The first night was the After Dark party. There’s an arcade, a roller disco, and various performances. I wished Google Next’s evening party was more like this!

I opted out of the Flaming Lips concert the next night – it was livestreamed though for attendees who didn’t go in-person – it looked pretty fun!

Dinner at the After Dark party!
The Fungineers performs
AR game at the arcade
Retro arcade games
Beautiful Art, Music +AI experience.

Visiting Google HQ

Google HQ is about a 15 mins walk away, making it a popular excursion for attendees. You can walk through the outdoor areas unescorted – you’ll need to know a Googler to actually be able to go inside.

Android Pie!
Patio area at Google HQ

The Google Merchandise store is an extra 8-10 mins walk away for all your Google branded merchandise needs.

Google Cloud Next versus Google I/O

If you are wondering what’s the difference between Google Cloud Next and Google I/O, and which one you should attend, here are my observations:

  • The technology/topics of focus is different; I/O emphasize more on consumer-level items like Android and smart homes, while Next is all about Google Cloud Platform and G-Suite.
  • I/O is definitely more targeted to developers. Honestly, I don’t think I would get as much value out of the content if I didn’t have a software engineering background. I think Cloud Next is more business-user friendly in comparison.
  • …For designers though, there are more content in I/O related to design compared to Cloud Next.
  • Outdoor vs indoor – It feels less cramped in I/O mainly because it’s an outdoor space, and it makes it nice to walk around in. (Cloud Next has the Yerba Buena garden, but it’s not as convenient as you need to exit the secured area, so you’ll have to go through security again to get back in if you want to go outside.) Though we were probably lucky it didn’t rain for I/O ’19, so the weather didn’t spoil our experience!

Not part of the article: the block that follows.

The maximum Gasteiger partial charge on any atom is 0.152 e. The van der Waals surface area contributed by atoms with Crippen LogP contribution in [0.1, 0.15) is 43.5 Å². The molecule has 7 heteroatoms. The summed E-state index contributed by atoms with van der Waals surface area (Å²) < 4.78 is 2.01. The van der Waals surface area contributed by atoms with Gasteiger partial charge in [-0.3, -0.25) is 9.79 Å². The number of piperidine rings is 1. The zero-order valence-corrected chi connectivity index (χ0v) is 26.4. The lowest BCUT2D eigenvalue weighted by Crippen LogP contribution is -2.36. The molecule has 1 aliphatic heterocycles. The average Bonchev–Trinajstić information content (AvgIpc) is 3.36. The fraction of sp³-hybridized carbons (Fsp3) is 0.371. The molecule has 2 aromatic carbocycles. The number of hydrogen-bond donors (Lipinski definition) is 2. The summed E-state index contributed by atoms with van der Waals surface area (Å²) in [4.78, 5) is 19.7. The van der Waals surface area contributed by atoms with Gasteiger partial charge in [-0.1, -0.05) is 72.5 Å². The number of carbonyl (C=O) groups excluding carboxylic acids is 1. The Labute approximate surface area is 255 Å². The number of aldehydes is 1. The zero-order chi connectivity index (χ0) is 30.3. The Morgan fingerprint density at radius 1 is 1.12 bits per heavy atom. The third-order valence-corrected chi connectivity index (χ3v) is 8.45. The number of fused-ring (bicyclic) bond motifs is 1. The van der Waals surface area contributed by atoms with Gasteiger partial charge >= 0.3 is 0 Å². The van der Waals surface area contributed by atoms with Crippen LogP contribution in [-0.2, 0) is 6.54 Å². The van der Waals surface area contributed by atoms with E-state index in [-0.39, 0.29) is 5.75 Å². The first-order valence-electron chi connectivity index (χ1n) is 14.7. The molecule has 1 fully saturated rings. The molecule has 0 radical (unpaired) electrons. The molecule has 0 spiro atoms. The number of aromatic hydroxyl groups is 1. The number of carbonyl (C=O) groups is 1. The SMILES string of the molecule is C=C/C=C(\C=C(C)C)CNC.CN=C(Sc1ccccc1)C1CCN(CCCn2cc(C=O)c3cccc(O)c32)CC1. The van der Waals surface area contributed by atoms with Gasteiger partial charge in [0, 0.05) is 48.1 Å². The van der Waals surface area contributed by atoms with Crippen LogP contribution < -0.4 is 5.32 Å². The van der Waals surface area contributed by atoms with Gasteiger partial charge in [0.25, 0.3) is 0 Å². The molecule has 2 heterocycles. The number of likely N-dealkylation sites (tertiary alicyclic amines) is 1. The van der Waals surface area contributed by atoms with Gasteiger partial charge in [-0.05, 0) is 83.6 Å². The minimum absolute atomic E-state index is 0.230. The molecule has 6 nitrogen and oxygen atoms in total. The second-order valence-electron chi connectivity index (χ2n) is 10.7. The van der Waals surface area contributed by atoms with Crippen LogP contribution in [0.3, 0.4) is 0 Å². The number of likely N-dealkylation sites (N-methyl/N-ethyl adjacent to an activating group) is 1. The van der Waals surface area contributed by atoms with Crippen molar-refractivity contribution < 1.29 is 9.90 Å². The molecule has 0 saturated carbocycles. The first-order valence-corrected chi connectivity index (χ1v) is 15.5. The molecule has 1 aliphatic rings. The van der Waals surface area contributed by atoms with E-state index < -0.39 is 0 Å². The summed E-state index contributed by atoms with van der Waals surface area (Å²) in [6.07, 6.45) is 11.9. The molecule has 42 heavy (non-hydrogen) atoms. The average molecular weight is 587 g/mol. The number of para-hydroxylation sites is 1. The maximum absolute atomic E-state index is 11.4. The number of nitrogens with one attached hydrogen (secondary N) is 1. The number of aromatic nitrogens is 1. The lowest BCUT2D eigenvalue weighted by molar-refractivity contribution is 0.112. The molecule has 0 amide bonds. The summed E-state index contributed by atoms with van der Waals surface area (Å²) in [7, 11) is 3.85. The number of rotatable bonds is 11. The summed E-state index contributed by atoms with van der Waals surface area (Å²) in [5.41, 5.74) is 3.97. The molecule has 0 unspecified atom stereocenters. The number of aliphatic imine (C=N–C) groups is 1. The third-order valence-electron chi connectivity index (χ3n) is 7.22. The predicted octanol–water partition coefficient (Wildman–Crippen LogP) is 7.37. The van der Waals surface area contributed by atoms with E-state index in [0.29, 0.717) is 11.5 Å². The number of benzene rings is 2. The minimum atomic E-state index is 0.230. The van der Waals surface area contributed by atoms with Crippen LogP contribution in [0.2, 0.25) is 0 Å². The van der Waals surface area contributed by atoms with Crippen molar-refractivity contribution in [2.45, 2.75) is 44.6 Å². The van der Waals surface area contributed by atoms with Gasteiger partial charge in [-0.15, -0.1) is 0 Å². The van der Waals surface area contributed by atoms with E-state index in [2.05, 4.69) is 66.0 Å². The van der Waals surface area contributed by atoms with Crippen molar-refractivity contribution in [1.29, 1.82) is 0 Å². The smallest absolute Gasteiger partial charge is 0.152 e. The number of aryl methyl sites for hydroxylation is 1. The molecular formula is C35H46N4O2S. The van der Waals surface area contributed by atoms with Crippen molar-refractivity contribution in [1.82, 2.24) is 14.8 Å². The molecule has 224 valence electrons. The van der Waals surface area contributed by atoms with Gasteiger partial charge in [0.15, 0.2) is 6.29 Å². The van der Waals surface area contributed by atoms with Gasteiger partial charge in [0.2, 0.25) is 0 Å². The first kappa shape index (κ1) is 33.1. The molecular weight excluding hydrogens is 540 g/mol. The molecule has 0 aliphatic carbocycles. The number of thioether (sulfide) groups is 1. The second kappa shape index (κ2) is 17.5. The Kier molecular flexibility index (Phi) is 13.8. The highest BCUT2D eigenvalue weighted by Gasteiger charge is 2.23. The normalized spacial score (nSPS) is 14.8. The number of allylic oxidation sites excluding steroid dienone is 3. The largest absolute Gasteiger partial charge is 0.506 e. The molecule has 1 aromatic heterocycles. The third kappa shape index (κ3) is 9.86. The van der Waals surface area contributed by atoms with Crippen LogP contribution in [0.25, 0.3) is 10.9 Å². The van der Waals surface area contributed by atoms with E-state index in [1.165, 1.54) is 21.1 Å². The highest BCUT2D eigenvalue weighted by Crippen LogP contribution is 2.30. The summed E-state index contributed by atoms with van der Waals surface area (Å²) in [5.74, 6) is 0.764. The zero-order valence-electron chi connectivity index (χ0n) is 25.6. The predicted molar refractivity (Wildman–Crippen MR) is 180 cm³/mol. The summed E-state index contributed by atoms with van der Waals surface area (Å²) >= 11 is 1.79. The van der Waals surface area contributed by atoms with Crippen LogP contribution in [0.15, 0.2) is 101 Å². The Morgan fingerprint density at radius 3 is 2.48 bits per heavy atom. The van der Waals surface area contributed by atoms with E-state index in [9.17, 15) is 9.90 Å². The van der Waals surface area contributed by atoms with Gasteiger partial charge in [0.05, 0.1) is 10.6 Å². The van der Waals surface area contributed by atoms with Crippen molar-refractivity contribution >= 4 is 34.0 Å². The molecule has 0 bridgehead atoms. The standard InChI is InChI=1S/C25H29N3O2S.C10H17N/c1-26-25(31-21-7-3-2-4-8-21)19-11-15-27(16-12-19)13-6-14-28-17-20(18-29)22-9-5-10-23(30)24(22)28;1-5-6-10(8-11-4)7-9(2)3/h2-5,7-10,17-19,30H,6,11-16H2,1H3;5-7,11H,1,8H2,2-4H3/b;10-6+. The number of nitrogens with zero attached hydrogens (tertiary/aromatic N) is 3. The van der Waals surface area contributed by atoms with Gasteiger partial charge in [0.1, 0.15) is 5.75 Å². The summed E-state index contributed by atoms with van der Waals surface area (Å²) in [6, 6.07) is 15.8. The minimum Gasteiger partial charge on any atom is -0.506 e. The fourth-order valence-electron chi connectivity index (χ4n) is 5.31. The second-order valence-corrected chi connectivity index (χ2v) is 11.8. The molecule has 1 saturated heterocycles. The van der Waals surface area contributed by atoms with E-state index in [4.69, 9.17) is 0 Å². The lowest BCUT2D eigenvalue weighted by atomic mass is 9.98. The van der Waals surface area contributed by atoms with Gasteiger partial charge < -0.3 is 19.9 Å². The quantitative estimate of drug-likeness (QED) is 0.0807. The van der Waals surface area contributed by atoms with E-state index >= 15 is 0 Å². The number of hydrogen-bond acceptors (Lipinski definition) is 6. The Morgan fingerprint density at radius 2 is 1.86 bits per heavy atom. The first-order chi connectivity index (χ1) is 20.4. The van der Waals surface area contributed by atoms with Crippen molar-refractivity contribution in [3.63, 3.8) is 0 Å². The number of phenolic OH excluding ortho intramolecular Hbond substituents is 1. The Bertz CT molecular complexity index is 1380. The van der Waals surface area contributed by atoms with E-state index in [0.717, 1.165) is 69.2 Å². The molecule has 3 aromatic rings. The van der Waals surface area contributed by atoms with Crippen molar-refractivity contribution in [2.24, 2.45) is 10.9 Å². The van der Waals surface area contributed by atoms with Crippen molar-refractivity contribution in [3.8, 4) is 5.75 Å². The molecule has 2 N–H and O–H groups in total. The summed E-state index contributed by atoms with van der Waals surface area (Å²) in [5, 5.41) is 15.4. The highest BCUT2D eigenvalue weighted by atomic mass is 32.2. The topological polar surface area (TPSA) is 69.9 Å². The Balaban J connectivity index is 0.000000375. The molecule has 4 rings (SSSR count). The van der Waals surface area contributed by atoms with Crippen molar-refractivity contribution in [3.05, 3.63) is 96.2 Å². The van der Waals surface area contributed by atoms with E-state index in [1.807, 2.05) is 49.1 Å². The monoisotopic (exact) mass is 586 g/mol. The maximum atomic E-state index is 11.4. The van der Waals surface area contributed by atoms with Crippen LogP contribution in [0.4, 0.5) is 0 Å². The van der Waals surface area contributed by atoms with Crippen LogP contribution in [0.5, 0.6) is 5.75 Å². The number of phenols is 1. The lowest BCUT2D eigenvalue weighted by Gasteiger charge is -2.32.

• There’s also a lot more places to lounge/sit at I/O!
  • Cloud Next being in downtown San Francisco does give you the option of wandering out for food or a drink if you want, whereas in I/O you’re most likely just sticking around in the venue
  • Cloud Next has more talks from external companies whereas I/O talks are mostly from Googlers. I think as a result, I/O has more how-tos and more ‘experimental’ examples and tech demos, where Cloud Next has more business examples, real-life usages and success stories
  • On a similar note, the sandboxes and showcases at I/O are all run by Googlers while the show floor of Cloud Next has a mix of Googlers and partners/external companies.

Overall, as a G-Suite GDE, there’s definitely more content relevant to me at Cloud Next, but given my own background in software engineering and UX design, I definitely learned a few things as well in those areas from I/O!